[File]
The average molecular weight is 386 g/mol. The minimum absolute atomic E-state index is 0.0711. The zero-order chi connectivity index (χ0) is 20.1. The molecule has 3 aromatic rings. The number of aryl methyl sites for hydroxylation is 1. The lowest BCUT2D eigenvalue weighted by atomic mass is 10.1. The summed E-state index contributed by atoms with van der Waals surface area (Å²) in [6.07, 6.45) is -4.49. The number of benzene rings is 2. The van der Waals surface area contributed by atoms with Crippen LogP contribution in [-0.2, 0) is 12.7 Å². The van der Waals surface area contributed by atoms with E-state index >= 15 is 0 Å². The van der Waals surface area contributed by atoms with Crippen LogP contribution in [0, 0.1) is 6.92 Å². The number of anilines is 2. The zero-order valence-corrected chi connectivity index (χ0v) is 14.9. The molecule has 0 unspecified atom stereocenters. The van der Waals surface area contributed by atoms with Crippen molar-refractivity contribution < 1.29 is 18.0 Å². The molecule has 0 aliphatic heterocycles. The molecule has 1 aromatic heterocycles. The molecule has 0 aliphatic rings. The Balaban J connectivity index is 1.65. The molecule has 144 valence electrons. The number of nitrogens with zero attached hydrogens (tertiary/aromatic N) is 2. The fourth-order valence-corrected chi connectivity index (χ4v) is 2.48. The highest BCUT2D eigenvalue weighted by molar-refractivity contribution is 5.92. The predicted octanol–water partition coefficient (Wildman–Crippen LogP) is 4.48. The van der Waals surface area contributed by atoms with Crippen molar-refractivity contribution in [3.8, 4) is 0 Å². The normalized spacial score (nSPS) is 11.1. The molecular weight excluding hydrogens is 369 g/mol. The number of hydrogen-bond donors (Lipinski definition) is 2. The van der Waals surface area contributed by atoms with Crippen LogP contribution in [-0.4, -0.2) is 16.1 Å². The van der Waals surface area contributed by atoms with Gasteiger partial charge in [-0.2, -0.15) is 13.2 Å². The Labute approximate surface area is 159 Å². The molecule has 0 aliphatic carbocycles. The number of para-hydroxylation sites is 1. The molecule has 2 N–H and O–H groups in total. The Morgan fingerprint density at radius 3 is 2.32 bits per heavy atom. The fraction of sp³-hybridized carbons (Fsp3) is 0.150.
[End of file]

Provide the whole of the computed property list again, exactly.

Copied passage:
The average molecular weight is 386 g/mol. The minimum absolute atomic E-state index is 0.0711. The zero-order chi connectivity index (χ0) is 20.1. The molecule has 3 aromatic rings. The number of aryl methyl sites for hydroxylation is 1. The lowest BCUT2D eigenvalue weighted by atomic mass is 10.1. The summed E-state index contributed by atoms with van der Waals surface area (Å²) in [6.07, 6.45) is -4.49. The number of benzene rings is 2. The van der Waals surface area contributed by atoms with Crippen LogP contribution in [-0.2, 0) is 12.7 Å². The van der Waals surface area contributed by atoms with E-state index >= 15 is 0 Å². The van der Waals surface area contributed by atoms with Crippen LogP contribution in [0, 0.1) is 6.92 Å². The number of anilines is 2. The zero-order valence-corrected chi connectivity index (χ0v) is 14.9. The molecule has 0 unspecified atom stereocenters. The van der Waals surface area contributed by atoms with Crippen molar-refractivity contribution < 1.29 is 18.0 Å². The molecule has 0 aliphatic heterocycles. The molecule has 1 aromatic heterocycles. The molecule has 0 aliphatic rings. The Balaban J connectivity index is 1.65. The molecule has 144 valence electrons. The number of nitrogens with zero attached hydrogens (tertiary/aromatic N) is 2. The fourth-order valence-corrected chi connectivity index (χ4v) is 2.48. The highest BCUT2D eigenvalue weighted by molar-refractivity contribution is 5.92. The predicted octanol–water partition coefficient (Wildman–Crippen LogP) is 4.48. The van der Waals surface area contributed by atoms with Crippen molar-refractivity contribution in [3.8, 4) is 0 Å². The normalized spacial score (nSPS) is 11.1. The molecular weight excluding hydrogens is 369 g/mol. The number of hydrogen-bond donors (Lipinski definition) is 2. The van der Waals surface area contributed by atoms with Crippen LogP contribution in [-0.4, -0.2) is 16.1 Å². The van der Waals surface area contributed by atoms with Gasteiger partial charge in [-0.2, -0.15) is 13.2 Å². The Labute approximate surface area is 159 Å². The molecule has 0 aliphatic carbocycles. The number of para-hydroxylation sites is 1. The molecule has 2 N–H and O–H groups in total. The Morgan fingerprint density at radius 3 is 2.32 bits per heavy atom. The fraction of sp³-hybridized carbons (Fsp3) is 0.150.